'Oftentimes, people feel uncomfortable 'showrooming' (browsing items in store but buying online),' Cast said. 'You want to buy books for your Kindle but want to discover them in a physical store? Fantastic. You want to ship those books home and you're a Prime member and you don't want to wander around with them? Fine. Want to add them to your wish list for the holidays? That's fine.
'What we've found is, most customers want the immediacy of finding a book they like and buying it online -- fine. We know that people consume books in many different ways today, and we encourage and embrace all of them.'
'We really believe we can create a great mousetrap,' Cast said of the clicks-and-mortar strategy. 'We always say, better bookstores always have their different focuses, and we knew that we had something new to bring to customers.'
'We all have our different 'special sauce,' as we call it,' Cast said. 'Our special sauce is knowing the reading habits and passions of a city through our Amazon.com data. As we learn about the Southport neighbourhood, we will get to know our Southport community.
'It's a different kind of store for us. It's in a neighbourhood. We're going to find out what makes the neighbourhood tick, we're going to listen to their recommendations, learn more about what they buy and don't buy, and you'll see us evolve.
'For us, we're a company of builders, and we're customer-obsessed. We're going to do our best to delight them. We do have a book reading on Saturday, story time for young readers, and we will do lots of stuff in the future.'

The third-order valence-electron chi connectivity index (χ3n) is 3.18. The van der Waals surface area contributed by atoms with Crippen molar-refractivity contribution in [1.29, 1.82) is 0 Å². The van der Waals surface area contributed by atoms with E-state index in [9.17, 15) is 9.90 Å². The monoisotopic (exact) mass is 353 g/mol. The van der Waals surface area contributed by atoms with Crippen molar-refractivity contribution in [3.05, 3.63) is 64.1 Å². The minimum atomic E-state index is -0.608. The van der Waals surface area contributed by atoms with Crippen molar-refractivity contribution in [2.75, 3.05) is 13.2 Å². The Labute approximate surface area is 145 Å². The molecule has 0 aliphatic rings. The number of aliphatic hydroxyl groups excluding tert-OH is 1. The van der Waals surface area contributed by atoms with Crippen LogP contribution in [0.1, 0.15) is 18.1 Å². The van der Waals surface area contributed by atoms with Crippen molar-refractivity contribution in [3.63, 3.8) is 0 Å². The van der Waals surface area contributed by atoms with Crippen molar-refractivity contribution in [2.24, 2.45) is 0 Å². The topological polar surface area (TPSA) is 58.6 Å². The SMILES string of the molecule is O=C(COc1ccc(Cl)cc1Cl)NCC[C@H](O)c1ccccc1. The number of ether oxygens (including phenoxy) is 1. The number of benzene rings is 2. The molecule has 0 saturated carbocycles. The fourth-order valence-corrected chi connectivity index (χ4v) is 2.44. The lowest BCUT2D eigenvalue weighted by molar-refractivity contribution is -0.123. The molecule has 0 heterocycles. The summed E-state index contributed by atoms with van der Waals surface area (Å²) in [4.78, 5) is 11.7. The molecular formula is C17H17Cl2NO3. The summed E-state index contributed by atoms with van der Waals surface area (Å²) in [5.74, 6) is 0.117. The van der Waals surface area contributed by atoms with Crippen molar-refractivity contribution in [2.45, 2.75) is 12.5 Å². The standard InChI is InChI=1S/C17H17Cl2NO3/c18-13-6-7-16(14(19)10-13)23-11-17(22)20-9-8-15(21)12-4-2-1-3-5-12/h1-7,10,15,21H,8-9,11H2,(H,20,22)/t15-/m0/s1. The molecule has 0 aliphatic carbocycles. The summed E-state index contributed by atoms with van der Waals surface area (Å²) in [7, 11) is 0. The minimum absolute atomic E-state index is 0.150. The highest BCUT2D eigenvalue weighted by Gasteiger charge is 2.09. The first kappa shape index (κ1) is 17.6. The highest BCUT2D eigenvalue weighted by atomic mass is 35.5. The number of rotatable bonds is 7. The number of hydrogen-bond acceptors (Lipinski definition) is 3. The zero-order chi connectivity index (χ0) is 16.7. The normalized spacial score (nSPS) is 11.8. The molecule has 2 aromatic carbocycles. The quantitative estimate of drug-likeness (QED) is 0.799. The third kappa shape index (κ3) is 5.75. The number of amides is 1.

So where does an Amazon brick-and-mortar store fit in the universe of existing bookstores, like Barnes & Noble, independent shops, and used-book stores?
'If you look and see what independent bookstores have said about Amazon Books, most of them have said we're all in the same business -- we want more books in the hands of more readers,' Cast told Business Insider.
'And many have also said great bookstores will be successful, and there's room for a lot of different types of bookstores. There is no bookstore in this neighbourhood, so we're excited to bring our special sauce, our data with heart, our great curatorial team focused on bringing great books to people, and we think there is lots of room for great bookstores in the world.
'What we want to do is do what most great bookstore owners want to do -- which is put more books in the hands of young people and book-loving adults. '
'The Kindle came out 10 years ago, and for the past couple of years people have been asking for a place to test-drive our devices and ask questions about them,' Cast said.
'As we added devices -- from the Kindle to the Fire tablet and Fire TV and Echo -- our ecosystem has become more complex. We now have Audible, Prime Video, Prime Music, and Amazon Music. So there's a place to get those questions answered.'
For people interested in learning about Echo and Kindle devices, the store offers 'Flash Courses,' 5-7-minute tutorials, every Friday through Sunday.
Cast said Amazon is eager to be in different cities, different types of malls, and different types of neighbourhoods. It has opened five stores so far and has plans to open at least five more.
'Our big focus is to be where there are readers,' Cast said. 'So far, we have been on the West Coast and the East Coast, and we want to bring a store to different cities. Chicago is one of the world's greatest cities and we wanted to be here.
'Chicago is a city of readers -- passionate readers.'
This is the second Amazon Books location with a coffee shop. The beans come from Oregon-based Stumptown and the locally baked pastries from Poppies Dough.
'There is really an old-fashioned mission to provide a great bookstore for customers,' Cast said. 'We hope to become part of the fabric of the neighbourhood. We've had lots of kids and families in the store.
'And we're known for great customer service. We're excited to take our customer obsession and apply it to a physical store where we can have a relationship with you and learn more about your life and help you find great books.'